(b) Sammie was excessively negative and judgmental...I took a thumb-sized piece of bread to go feed the machacas (those fish I wrote about) and instead of being neutral, ignoring it, or anything else, she decided to say "Dude, weren't you paying attention when they said we were giving all the animals diabetes?"....Ok, first of all, she's got a larger point. But (i) Not all the animals have diabetes, just monkeys and so (ii) if she's not even going to pay attention to the science lectures, then she's got no cause to jump in and get on my case. She also was in my measuring group and was ... basically no help. In fact, she was antihelpful.

(c) Maria was the other person in my group, and she pulled Doug into every little discussion of stuff...which although totally not her fault, ended up with me upset at her because I was upset at Doug...

But that day we also saw: a two-toed sloth, a three-toed sloth, lesser anteater, turtle (I found it!), an armadillo, and some white-faced capuchins (monkeys).

The next day was our "Tourist Day"...that's my word for it. We went whitewater rafting in the morning...which was fun. It was paddle boats, which was new for me...but it wasn't very exciting. At all. I didn't say anything, and I didn't want to, because I really don't wanna be that person who ruins it for everyone by saying "This is soooo tame". But there were about two holes (2h or 3h trip) that were mildly exciting. We're talking...riffles. And I haven't been rafting for a while, but honestly, the scariest part for me was when they started playing the "let's have the customers fall into the water" games. I hate falling into the water.

Later that day, we went canopying...which I thought would be scarier than it was. Especially because I have a strong and irrational (sometimes) fear of falling. It was just great fun...the idea of "canopying" is a little misleading because what we actually did was just go through the...forest. I was really glad that we did it...although I felt bad that Natasha and Faiane didn't go...it didn't seem like there were as strict of number requirements as we thought. It mildly annoyed me that nobody really stood up and said thanks...I mean, I didn't do it to be thanked. But still. Oh well. I'm over it.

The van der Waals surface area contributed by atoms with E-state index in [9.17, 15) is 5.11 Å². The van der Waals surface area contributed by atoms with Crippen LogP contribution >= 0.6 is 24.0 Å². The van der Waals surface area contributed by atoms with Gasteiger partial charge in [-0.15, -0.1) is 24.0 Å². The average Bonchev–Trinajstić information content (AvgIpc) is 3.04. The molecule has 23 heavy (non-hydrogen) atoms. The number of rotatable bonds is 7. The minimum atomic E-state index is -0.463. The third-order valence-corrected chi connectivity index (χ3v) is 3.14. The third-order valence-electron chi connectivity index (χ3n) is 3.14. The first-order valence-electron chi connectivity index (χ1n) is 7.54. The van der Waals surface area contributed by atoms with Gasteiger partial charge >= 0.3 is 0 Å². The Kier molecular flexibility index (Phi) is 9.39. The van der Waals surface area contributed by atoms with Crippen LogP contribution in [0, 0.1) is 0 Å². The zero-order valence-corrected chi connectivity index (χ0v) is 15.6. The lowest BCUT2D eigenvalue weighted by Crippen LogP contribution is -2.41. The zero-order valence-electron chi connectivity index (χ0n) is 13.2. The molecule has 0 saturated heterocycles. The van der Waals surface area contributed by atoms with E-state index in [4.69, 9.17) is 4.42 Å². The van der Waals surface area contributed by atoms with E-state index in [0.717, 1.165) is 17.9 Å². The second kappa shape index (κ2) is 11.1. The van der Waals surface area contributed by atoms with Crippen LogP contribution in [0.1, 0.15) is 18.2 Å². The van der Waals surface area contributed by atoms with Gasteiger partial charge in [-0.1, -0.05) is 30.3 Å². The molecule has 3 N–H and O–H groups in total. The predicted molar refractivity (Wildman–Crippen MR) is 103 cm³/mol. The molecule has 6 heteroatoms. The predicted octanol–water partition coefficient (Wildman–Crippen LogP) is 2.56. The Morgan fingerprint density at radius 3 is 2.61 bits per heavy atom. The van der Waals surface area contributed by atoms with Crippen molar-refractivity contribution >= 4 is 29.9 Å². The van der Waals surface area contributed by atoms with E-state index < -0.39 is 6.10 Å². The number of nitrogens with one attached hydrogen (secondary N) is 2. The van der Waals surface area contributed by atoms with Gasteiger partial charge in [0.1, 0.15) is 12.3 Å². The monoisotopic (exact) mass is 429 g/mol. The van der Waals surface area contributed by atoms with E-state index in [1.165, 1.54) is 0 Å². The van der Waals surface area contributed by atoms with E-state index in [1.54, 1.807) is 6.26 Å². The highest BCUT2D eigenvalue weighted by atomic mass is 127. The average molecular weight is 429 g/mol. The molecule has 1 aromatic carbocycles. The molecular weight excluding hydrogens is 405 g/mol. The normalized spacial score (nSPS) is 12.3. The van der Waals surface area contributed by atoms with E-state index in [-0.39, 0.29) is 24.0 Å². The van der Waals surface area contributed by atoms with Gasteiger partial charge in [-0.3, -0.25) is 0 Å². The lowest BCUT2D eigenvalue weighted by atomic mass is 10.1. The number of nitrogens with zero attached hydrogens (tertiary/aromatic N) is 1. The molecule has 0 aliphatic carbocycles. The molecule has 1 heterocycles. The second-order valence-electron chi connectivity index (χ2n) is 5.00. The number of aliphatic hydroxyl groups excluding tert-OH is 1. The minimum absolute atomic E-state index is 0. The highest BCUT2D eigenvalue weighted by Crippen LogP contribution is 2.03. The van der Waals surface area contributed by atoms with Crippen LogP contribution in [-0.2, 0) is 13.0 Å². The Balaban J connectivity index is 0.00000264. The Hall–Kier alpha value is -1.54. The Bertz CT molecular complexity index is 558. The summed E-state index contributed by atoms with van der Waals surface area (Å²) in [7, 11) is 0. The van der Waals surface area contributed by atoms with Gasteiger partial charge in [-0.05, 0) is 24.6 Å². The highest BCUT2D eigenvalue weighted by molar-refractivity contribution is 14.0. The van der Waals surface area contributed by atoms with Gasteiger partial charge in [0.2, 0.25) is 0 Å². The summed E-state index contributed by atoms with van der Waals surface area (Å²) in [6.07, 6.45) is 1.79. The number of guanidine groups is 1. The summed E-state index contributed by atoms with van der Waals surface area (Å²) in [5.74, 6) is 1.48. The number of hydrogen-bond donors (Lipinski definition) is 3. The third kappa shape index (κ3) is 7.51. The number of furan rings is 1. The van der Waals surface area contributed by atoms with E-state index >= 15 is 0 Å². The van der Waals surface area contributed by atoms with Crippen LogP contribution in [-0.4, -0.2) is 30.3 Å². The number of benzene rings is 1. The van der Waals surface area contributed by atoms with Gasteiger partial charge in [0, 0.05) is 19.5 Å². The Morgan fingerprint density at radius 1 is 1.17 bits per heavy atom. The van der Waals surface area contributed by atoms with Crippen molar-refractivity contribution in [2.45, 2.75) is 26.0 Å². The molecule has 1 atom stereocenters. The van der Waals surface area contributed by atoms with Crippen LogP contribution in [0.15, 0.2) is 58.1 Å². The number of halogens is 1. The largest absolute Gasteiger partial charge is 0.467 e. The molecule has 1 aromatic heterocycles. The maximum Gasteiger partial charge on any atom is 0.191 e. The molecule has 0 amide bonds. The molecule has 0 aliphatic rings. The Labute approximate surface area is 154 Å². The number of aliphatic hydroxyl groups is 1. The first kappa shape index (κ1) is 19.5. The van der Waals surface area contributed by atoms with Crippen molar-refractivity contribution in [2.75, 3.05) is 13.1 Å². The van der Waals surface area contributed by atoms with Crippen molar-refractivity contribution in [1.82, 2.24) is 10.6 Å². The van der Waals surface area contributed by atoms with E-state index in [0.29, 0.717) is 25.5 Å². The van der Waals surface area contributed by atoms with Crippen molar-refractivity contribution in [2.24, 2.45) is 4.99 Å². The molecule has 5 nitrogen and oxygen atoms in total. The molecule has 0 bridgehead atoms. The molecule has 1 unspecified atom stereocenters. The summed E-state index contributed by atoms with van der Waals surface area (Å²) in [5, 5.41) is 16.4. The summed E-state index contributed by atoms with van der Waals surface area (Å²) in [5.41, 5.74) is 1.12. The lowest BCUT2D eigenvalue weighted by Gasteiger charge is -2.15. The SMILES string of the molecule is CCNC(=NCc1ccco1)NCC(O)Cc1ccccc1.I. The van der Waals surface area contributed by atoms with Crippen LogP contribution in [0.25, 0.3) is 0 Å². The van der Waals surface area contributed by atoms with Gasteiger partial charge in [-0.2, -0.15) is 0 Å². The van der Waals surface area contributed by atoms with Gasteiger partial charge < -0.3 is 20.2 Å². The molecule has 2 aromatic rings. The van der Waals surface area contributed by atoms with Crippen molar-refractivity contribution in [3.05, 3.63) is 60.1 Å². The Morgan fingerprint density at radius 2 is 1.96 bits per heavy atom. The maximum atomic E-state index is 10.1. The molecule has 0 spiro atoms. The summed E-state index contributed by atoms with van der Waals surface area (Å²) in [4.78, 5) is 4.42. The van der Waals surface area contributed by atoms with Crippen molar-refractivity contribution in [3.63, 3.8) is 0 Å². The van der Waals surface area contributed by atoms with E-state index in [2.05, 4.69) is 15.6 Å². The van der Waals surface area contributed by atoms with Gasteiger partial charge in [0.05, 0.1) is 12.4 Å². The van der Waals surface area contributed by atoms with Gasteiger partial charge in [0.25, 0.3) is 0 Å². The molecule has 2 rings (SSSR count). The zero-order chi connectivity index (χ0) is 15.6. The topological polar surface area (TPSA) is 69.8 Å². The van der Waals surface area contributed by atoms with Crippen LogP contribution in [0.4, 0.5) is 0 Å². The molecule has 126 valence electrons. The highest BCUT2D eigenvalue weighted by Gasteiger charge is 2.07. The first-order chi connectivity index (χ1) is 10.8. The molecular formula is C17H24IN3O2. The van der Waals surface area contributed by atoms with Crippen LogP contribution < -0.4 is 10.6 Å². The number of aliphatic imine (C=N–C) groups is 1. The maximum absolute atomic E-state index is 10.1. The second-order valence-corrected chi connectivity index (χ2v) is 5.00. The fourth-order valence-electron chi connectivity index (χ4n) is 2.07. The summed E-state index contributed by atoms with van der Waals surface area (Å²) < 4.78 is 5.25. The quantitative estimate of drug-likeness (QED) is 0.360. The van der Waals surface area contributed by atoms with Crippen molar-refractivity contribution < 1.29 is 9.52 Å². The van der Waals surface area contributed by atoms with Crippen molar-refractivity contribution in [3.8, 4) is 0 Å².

That night, Carlos, our guide for the Bribri reservation (we'd thought he was fluent in Bribri...turns out, he's not.) came and talked to us. I learned several things about the Bribri, Carlos, and our group:
(a) Carlos has the kind of enthusiasm for the Bribri culture that your scaryotype born again Christian has for Christianity.
(b) White people don't own the market in the racism department
(c) There's lots of racism in our group
(d) Even though I know very little of my tribe's culture and traditions, I have just as strong an idea of how to be a "good Indian" as everyone else, and although it goes directly against my beliefs as stated, I have strong ideas about who is and who isn't a "good Indian".
(e) Carlos does not know when to shut up
(f) The people in charge of this program aren't capable of keeping him or the racists in line.
(g) Some people think that simply because you're part of an Indigenous Culture, that makes you/your beliefs categorically better than those of us who are of White Cultures (I haven't asked them yet what if you're from France or something...which means that you're kind of...white and also indigenous...somehow that doesn't strike me as a useful conversation to have).

So there's a lot of ranting that goes along with that...but that's the basic 4-1-1 on the talk. Later that night I hung out with Javez and Natasha and Faiane...who weren't any more tolerant of vegetarianism as a valid (as valid as indigenous ideas, for example)...but I enjoyed hanging out with Andon more. We talked about lots of things...I really like him, because there's no crap. We just converse, and there's not awkwardness about male-female (I hate that), there's not drama about disagreeing because we're both able to chill out, and we have a similar sense of humor.